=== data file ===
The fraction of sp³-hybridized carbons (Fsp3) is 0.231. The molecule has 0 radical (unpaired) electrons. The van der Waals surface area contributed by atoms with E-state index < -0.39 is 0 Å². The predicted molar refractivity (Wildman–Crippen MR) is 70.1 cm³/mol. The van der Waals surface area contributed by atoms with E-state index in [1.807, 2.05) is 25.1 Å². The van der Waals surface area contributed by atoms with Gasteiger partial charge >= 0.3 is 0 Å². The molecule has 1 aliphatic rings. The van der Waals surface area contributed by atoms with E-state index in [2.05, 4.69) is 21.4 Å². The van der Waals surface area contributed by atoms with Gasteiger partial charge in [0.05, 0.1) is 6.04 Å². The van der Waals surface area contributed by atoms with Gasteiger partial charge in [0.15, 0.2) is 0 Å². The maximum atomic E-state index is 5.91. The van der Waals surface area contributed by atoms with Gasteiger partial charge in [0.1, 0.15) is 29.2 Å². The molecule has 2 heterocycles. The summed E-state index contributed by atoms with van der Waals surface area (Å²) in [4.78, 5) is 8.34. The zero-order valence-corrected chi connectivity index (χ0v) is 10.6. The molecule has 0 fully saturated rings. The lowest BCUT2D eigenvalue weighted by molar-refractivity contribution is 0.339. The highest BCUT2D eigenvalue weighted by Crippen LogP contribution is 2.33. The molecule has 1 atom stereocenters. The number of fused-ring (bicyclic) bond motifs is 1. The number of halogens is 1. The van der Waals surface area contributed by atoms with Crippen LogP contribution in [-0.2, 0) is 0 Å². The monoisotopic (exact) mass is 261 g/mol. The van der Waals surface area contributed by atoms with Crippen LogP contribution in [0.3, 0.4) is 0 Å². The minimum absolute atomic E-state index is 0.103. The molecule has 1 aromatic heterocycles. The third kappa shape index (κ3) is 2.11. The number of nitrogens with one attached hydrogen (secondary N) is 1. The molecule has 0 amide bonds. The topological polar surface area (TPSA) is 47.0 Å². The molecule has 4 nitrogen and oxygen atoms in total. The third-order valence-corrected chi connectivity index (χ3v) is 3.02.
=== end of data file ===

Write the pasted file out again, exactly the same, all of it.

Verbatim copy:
The fraction of sp³-hybridized carbons (Fsp3) is 0.231. The molecule has 0 radical (unpaired) electrons. The van der Waals surface area contributed by atoms with E-state index < -0.39 is 0 Å². The predicted molar refractivity (Wildman–Crippen MR) is 70.1 cm³/mol. The van der Waals surface area contributed by atoms with E-state index in [1.807, 2.05) is 25.1 Å². The van der Waals surface area contributed by atoms with Gasteiger partial charge >= 0.3 is 0 Å². The molecule has 1 aliphatic rings. The van der Waals surface area contributed by atoms with E-state index in [2.05, 4.69) is 21.4 Å². The van der Waals surface area contributed by atoms with Gasteiger partial charge in [0.05, 0.1) is 6.04 Å². The van der Waals surface area contributed by atoms with Gasteiger partial charge in [0.15, 0.2) is 0 Å². The maximum atomic E-state index is 5.91. The van der Waals surface area contributed by atoms with Gasteiger partial charge in [0.1, 0.15) is 29.2 Å². The molecule has 2 heterocycles. The summed E-state index contributed by atoms with van der Waals surface area (Å²) in [4.78, 5) is 8.34. The zero-order valence-corrected chi connectivity index (χ0v) is 10.6. The molecule has 0 fully saturated rings. The lowest BCUT2D eigenvalue weighted by molar-refractivity contribution is 0.339. The highest BCUT2D eigenvalue weighted by Crippen LogP contribution is 2.33. The molecule has 1 atom stereocenters. The number of fused-ring (bicyclic) bond motifs is 1. The number of halogens is 1. The van der Waals surface area contributed by atoms with Crippen LogP contribution in [-0.2, 0) is 0 Å². The monoisotopic (exact) mass is 261 g/mol. The van der Waals surface area contributed by atoms with Crippen LogP contribution in [0.3, 0.4) is 0 Å². The minimum absolute atomic E-state index is 0.103. The molecule has 1 aromatic heterocycles. The third kappa shape index (κ3) is 2.11. The number of nitrogens with one attached hydrogen (secondary N) is 1. The molecule has 0 amide bonds. The topological polar surface area (TPSA) is 47.0 Å². The molecule has 4 nitrogen and oxygen atoms in total. The third-order valence-corrected chi connectivity index (χ3v) is 3.02.